But to be more serious. I cannot think of the influence of the classes of young ladies who, for thirty years, have been successively nurtured in Christian knowledge in this school, and then have gone forth to act their part in life, without pronouncing a blessing upon him, who has rendered to society so valuable a service. Constituted as society is in this Christian land, what a wide sphere of appropriate influence does it accord to woman! This is yielded to her not merely on account of her sex, but on account of the virtue, intelligence, and refinement resulting from her
education. Who can measure the extent of the social influence of one highly cultivated and refined Christian lady? What a sweetness and sanctity it gives to the domestic circle of which she is the ruling spirit and the chief ornament! In the community where she resides, how much evil is prevented; and how many generous and noble sympathies are awakened by her very presence! Gross vice retires at her approach. Ignorance is abashed. Low and vulgar ornaments are spontaneously laid aside. Innocence, purity, and elevated sentiment lend their charm to social intercourse; and by degrees the manners and morals of a whole neighborhood are transformed by the gentle influence of one such person. What then must be the effect, when hundreds of such are introduced into as many little communities, or are thrown into the midst of society in our larger towns and cities!
In this country, where so little is known of factitious distinctions, women have a fairer field of useful and honorable activity opened before them than in any other in the world. In no other country is there a greater call for female education ; in none is woman liable to greater vicissitudes in her condition. She is to be educated for all conditions. She may rise, if properly educated, from an humble condition to the highest positions in society: or she may, by unexpected changes of fortune, be obliged to descend from the highest circles, and mingle with the lowly. Let her, then, be educated for every possible condition in this wide range of chances. In her lot, she is somewhat dependent. To no small extent, her success will depend on the success of another. Let her be trained to follow with Christian dignity and simplicity the guiding hand of Providence wherever it may lead.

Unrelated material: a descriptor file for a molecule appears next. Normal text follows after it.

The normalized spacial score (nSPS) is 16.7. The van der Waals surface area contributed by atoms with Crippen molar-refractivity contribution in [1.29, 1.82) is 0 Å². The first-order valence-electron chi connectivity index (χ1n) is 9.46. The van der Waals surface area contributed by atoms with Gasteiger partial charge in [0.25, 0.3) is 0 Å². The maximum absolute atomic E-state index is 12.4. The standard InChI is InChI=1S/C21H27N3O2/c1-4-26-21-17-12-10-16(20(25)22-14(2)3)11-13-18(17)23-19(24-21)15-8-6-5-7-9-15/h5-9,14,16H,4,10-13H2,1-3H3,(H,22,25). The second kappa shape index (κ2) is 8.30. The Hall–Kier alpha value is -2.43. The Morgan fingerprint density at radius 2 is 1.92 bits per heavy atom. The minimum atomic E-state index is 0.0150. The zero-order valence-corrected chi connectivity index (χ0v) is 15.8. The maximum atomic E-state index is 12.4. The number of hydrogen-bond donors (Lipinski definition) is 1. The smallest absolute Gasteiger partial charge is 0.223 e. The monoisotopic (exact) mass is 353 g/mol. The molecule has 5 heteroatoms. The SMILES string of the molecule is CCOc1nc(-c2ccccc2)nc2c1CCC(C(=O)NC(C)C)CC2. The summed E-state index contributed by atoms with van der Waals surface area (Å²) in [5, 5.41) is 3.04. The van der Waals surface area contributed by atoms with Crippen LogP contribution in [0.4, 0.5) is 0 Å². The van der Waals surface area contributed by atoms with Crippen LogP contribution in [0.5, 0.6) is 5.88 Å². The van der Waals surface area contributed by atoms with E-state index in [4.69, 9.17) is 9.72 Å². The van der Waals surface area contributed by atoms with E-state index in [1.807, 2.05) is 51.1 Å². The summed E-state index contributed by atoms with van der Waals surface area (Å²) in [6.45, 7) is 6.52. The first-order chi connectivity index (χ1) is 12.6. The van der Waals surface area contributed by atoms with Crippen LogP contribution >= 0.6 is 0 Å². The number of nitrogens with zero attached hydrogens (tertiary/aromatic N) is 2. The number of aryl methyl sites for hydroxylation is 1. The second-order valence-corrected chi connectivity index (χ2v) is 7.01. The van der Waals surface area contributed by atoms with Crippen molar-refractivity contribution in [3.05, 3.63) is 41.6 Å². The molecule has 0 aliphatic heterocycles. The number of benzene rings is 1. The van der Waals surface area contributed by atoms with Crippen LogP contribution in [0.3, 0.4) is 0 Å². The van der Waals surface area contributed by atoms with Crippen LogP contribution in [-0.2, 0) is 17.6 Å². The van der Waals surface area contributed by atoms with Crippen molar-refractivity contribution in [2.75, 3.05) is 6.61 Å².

How shall the public morals, which are now so low, be improved but by introducing a purer atmosphere into social life? And who has the power of doing this so effectually as she who, if true to herself, so naturally presides in the social circle! Let the time never come when American mothers shall cease to be qualified, and, in some sense, inspired to train their sons to sentiments of true honor, patriotism, virtue, and religion. History teaches no fact more uniform, than that “every great man is his mother's son."
At the close of these remarks of President Sears, the exercises at the Chapel were concluded by singing the following Ode, written for the occasion, by Hon. WILLIAM M. Rodman, Mayor of Providence.
Memory wreathes each heart this day,
While old and young combine
To auld lang syne, this day,
We garlands twine;
To auld lang syne.